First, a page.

Friday, November 29, 2013

Thankfully Reading Weekend: Challenge Accepted (kind-of)

     The Thankfully Reading Weekend is upon us; a weekend spent reading instead of becoming a part of the
craziness that has become the post-Thanksgiving weekend. I learned about the event, the brainchild of Jenn at Jenn's Bookshelves, first on Twitter. It sounded like a great way to quietly protest the materialism of the weekend and a fun way to get motivated to read. It is my understanding that there are no rules or requirements for participating in the Thankfully Reading Weekend; it can mean something different to everyone participating. Some will simply read, and post periodic updates; some will post pictures; others will sponsor challenges.
     So far I've been doing some reading (currently King and Maxwell by David Baldacci) and posted a picture or two. Now, I'm accepting a challenge issued by my friend Jen Forbus at Jen's Book Thoughts. Well, I'm kind of accepting it, with a minor bending of a rule.
     Jen's challenge is to recommend a new(er) author based on the work of a more established author. For example, if you like Michael Connelly, you'll love Wes Albers (Black & White). She has provided a list of great authors on which to base a recommendation. Right away I thought of a newer author I'd like to recommend, but the author I thought of as a comparison was not on Jen's list. And that is where my rule bending has come in. Sorry if I ruined your challenge Jen!

If you like Carl Hiaasen... 

Author Carl Hiaasen
     Carl Hiaasen was one of the first few authors that led me to the crime fiction genre. The book was Skin Tight, and I still think it is one of his best. I like Hiaasen because  his books are mysteries, but are also funny. His characters seem pretty normal at first, but as the story progresses, they get wacky and complex. For example, one recurring character is a former Florida governor who got tired of the politics, the stress, and the way Florida, in his view, was being ruined. So he took to the swamps, lives off the land, and, in his way, helps to keep Florida unmolested. Another is a man who lost an arm, and replaced it with a weed eater! In the mix of mystery and comedy, there is usually an underlying environmental message about the natural beauty of Florida and the state's commercialization (read: destruction). 

Author Lou Berney'll love Lou Berney  

Lou Berney is the author of Gutshot Straight and Whiplash River. I read Gutshot Straight a few months ago, and look forward to Whiplash River. The book stars Shake Bouchon, recently released from prison, eager to start a clean life. But he barely gets outside the prison gates when he is picked up by an old friend offering him work. One more job, he tells himself. But of course it doesn't turn out that way, and Shake leads us through an adventure spanning two continents, an ensemble of characters that rival Hiaasen's best, and an ending that kept me wanting more.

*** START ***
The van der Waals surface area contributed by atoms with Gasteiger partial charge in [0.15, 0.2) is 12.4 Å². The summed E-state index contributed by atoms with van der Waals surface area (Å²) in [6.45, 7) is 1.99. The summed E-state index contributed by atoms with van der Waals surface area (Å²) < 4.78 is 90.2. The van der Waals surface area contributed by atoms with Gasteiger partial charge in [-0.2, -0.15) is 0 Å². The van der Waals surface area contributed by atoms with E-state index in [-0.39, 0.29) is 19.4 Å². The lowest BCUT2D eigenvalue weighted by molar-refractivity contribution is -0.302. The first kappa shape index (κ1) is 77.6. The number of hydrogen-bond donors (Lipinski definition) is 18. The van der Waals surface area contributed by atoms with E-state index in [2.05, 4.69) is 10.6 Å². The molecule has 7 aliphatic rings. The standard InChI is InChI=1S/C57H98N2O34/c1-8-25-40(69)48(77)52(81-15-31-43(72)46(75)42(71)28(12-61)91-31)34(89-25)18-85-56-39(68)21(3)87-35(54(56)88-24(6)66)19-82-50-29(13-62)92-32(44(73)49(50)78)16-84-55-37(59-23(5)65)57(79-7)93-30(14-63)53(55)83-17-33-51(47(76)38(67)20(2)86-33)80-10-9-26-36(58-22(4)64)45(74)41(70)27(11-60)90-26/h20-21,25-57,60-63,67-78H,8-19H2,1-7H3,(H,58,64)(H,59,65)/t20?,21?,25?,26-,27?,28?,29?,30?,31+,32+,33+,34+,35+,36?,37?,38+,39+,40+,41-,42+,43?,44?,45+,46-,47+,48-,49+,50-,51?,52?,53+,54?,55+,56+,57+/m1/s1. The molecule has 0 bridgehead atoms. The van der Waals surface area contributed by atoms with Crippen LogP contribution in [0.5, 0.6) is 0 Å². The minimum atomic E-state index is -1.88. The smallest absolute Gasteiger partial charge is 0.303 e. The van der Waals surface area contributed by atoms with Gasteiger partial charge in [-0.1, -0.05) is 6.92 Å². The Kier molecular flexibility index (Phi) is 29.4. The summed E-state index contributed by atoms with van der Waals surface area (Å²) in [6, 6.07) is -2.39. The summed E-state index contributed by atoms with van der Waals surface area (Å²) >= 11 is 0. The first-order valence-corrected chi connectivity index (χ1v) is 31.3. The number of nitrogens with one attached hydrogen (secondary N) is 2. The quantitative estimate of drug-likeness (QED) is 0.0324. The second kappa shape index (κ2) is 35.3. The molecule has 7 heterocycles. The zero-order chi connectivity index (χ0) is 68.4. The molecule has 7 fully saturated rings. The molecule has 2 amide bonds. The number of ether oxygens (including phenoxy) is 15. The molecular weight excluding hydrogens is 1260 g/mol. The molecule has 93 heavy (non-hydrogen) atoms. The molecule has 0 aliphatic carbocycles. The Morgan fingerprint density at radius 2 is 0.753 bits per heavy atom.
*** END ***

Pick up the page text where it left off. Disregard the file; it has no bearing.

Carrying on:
So, if you like Carl Hiaasen, give Lou Berney a try. I don't think you'll be disappointed!

     Whatever you do for your post-Thanksgiving weekend, I hope you enjoy it. And reading a few hours can only make it better.

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Monday, November 25, 2013

BOOK REVIEW: White Fire by Preston & Child

      "Knocking over his chair in his agitation, one hand to his forehead, the man staggered from the room, nearly upsetting a waiter's tray of delicacies. And as he vanished in the direction of the gentlemen's toilet area, his face displayed a perfect expression of revulsion. 
     The last two sentences of the Prologue of White Fire, the latest novel by Douglas Preston and Lincoln Child, describes the exit of Sir Arthur Conan Doyle after his dinner companion, Oscar Wilde, tells him about an event in Roaring Fork, Colorado, that he learned of while on his US tour in the late 1880's. A story so gruesome, so vile and disturbing, that he could not bring himself to commit it to paper. But would Conan Doyle? And why would it matter in a Twenty-First Century thriller? 
     Chapter One begins in the present day, with criminal justice student
Douglas Preston & Lincoln Child
Corrie Swanson working to find a thesis acceptable to her hard to please adviser at the John Jay College of Criminal Justice, a retired NYPD Detective who was a, "strikingly handsome man with salt-and-pepper hair, wonderful teeth, trim and fit, a good dresser, articulate, soft-spoken, intelligent, and successful. Everything he did, he did well, and as a result he was an accomplished asshole indeed." Finally, and not without some deceit, Corrie's third thesis idea was approved: she would spend winter break studying the bones of miners killed in the late 1880's, presumably by a grizzly bear. She was off to Roaring Fork, Colorado, to start her research.